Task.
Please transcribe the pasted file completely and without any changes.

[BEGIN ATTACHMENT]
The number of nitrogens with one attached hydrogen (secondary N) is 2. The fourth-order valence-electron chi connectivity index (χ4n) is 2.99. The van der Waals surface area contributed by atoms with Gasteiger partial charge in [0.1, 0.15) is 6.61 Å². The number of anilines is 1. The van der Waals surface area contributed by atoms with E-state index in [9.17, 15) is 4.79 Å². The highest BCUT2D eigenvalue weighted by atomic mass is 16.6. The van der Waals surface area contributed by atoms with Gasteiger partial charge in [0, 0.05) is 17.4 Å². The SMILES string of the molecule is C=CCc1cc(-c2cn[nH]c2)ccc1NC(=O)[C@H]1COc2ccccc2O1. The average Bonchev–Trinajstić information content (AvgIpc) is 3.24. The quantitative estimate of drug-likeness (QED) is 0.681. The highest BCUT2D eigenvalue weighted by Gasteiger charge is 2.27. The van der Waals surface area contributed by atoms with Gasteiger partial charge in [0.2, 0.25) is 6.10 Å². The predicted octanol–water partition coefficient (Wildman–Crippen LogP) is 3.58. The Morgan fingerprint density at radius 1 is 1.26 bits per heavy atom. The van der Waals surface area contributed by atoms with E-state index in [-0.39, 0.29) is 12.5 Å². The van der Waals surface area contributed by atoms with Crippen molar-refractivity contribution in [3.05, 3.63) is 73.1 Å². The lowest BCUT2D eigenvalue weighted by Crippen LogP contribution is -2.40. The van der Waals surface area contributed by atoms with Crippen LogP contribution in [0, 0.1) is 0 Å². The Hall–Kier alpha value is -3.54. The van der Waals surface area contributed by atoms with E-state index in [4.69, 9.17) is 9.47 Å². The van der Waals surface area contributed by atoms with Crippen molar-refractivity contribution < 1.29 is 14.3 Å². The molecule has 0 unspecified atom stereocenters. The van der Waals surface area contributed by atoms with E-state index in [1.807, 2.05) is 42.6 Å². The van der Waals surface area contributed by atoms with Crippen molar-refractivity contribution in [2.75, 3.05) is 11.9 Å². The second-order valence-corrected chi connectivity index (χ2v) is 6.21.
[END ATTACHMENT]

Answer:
The number of nitrogens with one attached hydrogen (secondary N) is 2. The fourth-order valence-electron chi connectivity index (χ4n) is 2.99. The van der Waals surface area contributed by atoms with Gasteiger partial charge in [0.1, 0.15) is 6.61 Å². The number of anilines is 1. The van der Waals surface area contributed by atoms with E-state index in [9.17, 15) is 4.79 Å². The highest BCUT2D eigenvalue weighted by atomic mass is 16.6. The van der Waals surface area contributed by atoms with Gasteiger partial charge in [0, 0.05) is 17.4 Å². The SMILES string of the molecule is C=CCc1cc(-c2cn[nH]c2)ccc1NC(=O)[C@H]1COc2ccccc2O1. The average Bonchev–Trinajstić information content (AvgIpc) is 3.24. The quantitative estimate of drug-likeness (QED) is 0.681. The highest BCUT2D eigenvalue weighted by Gasteiger charge is 2.27. The van der Waals surface area contributed by atoms with Gasteiger partial charge in [0.2, 0.25) is 6.10 Å². The predicted octanol–water partition coefficient (Wildman–Crippen LogP) is 3.58. The Morgan fingerprint density at radius 1 is 1.26 bits per heavy atom. The van der Waals surface area contributed by atoms with E-state index in [-0.39, 0.29) is 12.5 Å². The van der Waals surface area contributed by atoms with Crippen molar-refractivity contribution in [3.05, 3.63) is 73.1 Å². The lowest BCUT2D eigenvalue weighted by Crippen LogP contribution is -2.40. The van der Waals surface area contributed by atoms with Crippen LogP contribution in [0, 0.1) is 0 Å². The Hall–Kier alpha value is -3.54. The van der Waals surface area contributed by atoms with E-state index in [4.69, 9.17) is 9.47 Å². The van der Waals surface area contributed by atoms with Crippen molar-refractivity contribution < 1.29 is 14.3 Å². The molecule has 0 unspecified atom stereocenters. The van der Waals surface area contributed by atoms with E-state index in [1.807, 2.05) is 42.6 Å². The van der Waals surface area contributed by atoms with Crippen molar-refractivity contribution in [2.75, 3.05) is 11.9 Å². The second-order valence-corrected chi connectivity index (χ2v) is 6.21.